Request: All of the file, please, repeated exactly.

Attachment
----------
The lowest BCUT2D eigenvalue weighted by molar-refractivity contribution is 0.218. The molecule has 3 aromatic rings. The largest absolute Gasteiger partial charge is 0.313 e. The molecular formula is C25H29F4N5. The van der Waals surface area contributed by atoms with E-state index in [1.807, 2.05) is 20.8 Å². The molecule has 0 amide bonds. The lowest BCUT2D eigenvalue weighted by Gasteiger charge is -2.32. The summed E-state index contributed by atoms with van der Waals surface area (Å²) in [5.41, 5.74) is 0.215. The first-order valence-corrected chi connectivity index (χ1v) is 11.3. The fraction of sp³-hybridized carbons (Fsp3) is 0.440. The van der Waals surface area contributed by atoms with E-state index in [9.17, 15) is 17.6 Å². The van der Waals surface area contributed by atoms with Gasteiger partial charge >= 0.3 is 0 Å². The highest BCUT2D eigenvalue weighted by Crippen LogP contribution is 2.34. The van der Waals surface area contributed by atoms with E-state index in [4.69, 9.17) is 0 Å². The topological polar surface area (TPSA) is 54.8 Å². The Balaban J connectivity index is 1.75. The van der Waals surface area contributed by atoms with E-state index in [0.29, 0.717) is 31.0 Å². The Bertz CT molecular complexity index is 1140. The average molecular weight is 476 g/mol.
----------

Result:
The lowest BCUT2D eigenvalue weighted by molar-refractivity contribution is 0.218. The molecule has 3 aromatic rings. The largest absolute Gasteiger partial charge is 0.313 e. The molecular formula is C25H29F4N5. The van der Waals surface area contributed by atoms with E-state index in [1.807, 2.05) is 20.8 Å². The molecule has 0 amide bonds. The lowest BCUT2D eigenvalue weighted by Gasteiger charge is -2.32. The summed E-state index contributed by atoms with van der Waals surface area (Å²) in [5.41, 5.74) is 0.215. The first-order valence-corrected chi connectivity index (χ1v) is 11.3. The fraction of sp³-hybridized carbons (Fsp3) is 0.440. The van der Waals surface area contributed by atoms with E-state index in [9.17, 15) is 17.6 Å². The van der Waals surface area contributed by atoms with Gasteiger partial charge >= 0.3 is 0 Å². The highest BCUT2D eigenvalue weighted by Crippen LogP contribution is 2.34. The van der Waals surface area contributed by atoms with E-state index in [4.69, 9.17) is 0 Å². The topological polar surface area (TPSA) is 54.8 Å². The Balaban J connectivity index is 1.75. The van der Waals surface area contributed by atoms with E-state index in [0.29, 0.717) is 31.0 Å². The Bertz CT molecular complexity index is 1140. The average molecular weight is 476 g/mol.